The ongoing study of wolves and moose on Isle Royale in Lake Superior has hit a critical juncture. Researchers in charge of the longest continuous study of a predator-prey system anywhere in the world released their annual report today.
You can read the full report here.
They found an exploding moose population (currently at 1,250 animals), while wolf numbers have hit an all-time low of just three.
From their report:
These changes are part of a longer trend. Since 2009 the wolf population has dropped by nearly 90%. As a result of very low wolf abundance, each of the past four years has seen unprecedented low rates of predation. In response, the moose population has been growing at a mean rate of 22% per year for each of the past four years. If that growth rate persists, the moose population will double in size over the next three years.
This chart from their study shows the dramatic changes over the years:
Study leaders Rolf Peterson and John Vucetich have advocated for the National Park Service to bring more wolves to the island.
Last April, Park Superintendent Phyllis Green announced they wouldn't bring more wolves to the island, saying genetic rescue wasn't needed at the time. She also indicated the Park Service might take a hands-off approach.
From the Duluth News Tribune:
“There are bigger issues at hand than just wolf genetics,” she added. “We don’t want to bring new wolves in only to set them up to fail because the island is changing and won’t be able to support them.”
At issue, Green said, is how much humans should be “tinkering” with a natural system, especially an island system that for millennia has evolved differently than the mainland just 20 miles away.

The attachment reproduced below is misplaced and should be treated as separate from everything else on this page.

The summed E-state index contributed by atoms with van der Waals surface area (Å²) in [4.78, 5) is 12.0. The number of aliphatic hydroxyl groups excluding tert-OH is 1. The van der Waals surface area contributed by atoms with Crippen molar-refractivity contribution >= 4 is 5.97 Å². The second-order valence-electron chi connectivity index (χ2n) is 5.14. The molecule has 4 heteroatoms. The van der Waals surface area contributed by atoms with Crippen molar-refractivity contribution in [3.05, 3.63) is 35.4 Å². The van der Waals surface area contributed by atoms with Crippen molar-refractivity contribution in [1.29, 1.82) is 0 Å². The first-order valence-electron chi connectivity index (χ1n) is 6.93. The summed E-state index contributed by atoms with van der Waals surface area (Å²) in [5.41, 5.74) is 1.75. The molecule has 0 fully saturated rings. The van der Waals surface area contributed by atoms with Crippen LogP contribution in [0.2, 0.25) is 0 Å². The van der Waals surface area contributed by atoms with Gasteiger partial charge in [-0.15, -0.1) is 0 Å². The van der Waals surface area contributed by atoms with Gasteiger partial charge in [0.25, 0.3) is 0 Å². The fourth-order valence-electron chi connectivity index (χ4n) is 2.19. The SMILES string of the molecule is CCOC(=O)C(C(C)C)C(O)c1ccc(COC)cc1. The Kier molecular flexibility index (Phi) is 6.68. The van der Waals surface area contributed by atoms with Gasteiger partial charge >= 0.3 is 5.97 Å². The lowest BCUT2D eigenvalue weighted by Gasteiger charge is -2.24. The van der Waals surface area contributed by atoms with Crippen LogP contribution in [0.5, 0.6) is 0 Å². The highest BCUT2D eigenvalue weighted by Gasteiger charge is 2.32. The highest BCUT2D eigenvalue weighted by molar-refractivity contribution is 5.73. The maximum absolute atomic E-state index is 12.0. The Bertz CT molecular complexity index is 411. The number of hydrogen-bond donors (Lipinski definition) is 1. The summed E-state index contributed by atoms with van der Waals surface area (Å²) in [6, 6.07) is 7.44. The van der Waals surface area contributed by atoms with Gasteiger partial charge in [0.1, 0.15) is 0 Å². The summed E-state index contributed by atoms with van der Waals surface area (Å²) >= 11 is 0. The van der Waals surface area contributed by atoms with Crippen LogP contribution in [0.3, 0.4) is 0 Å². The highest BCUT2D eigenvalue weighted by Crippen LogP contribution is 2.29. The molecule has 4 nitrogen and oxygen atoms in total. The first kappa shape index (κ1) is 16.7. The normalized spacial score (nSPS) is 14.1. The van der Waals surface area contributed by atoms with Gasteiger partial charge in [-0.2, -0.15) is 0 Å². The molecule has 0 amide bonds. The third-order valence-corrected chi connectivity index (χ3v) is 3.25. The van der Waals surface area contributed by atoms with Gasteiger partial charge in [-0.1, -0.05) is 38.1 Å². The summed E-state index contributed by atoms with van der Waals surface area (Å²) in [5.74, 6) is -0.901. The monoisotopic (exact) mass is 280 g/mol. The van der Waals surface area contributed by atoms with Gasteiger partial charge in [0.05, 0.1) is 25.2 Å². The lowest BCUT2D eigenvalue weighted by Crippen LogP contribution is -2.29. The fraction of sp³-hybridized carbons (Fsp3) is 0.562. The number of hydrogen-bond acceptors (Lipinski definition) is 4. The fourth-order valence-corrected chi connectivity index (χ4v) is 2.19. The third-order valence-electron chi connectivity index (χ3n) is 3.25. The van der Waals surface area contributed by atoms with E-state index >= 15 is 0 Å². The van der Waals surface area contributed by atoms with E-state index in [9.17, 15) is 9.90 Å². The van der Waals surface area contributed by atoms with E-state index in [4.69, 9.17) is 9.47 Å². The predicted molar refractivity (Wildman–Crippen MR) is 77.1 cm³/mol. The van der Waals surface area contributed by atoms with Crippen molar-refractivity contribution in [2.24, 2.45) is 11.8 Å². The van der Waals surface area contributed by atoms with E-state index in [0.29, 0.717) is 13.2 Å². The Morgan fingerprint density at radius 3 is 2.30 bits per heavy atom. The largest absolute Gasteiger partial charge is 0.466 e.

Before they began their winter study, Vucetich told The Environment Report's Rebecca Williams that the study would likely end should the wolves disappear from the island.
"We'll continue the study as long as there are wolves there," Vucetich said. "My interest is to study moose-wolf interactions and that's really not possible to do when there are no wolves. And we have a really a very, very good idea of what happens to an ecosystem when you have large herbivores in the absence of any top predators. We've seen that in many of our national parks in past decades. They do great damage to the ecosystem."
Their winter study found that two new wolves from the mainland visited the island by crossing an ice bridge, but they didn't stay. The researchers say if these animals had crossed paths with the other wolves on the island, they likely would not have mated:
If the visiting wolves had been aware of the presence of the Isle Royale wolves, it is far from certain that genetic rescue would have occurred. For example, if the two larger Isle Royale wolves are a mated pair, they would have had little interest to mate with any immigrating wolf.
Vucetich and Peterson conclude the summary in their report by saying they expect a continued boom in the moose population on the island with the absence of predators, and "there is now a very good chance that it is too late to conduct genetic rescue" of the remaining wolves on Isle Royale.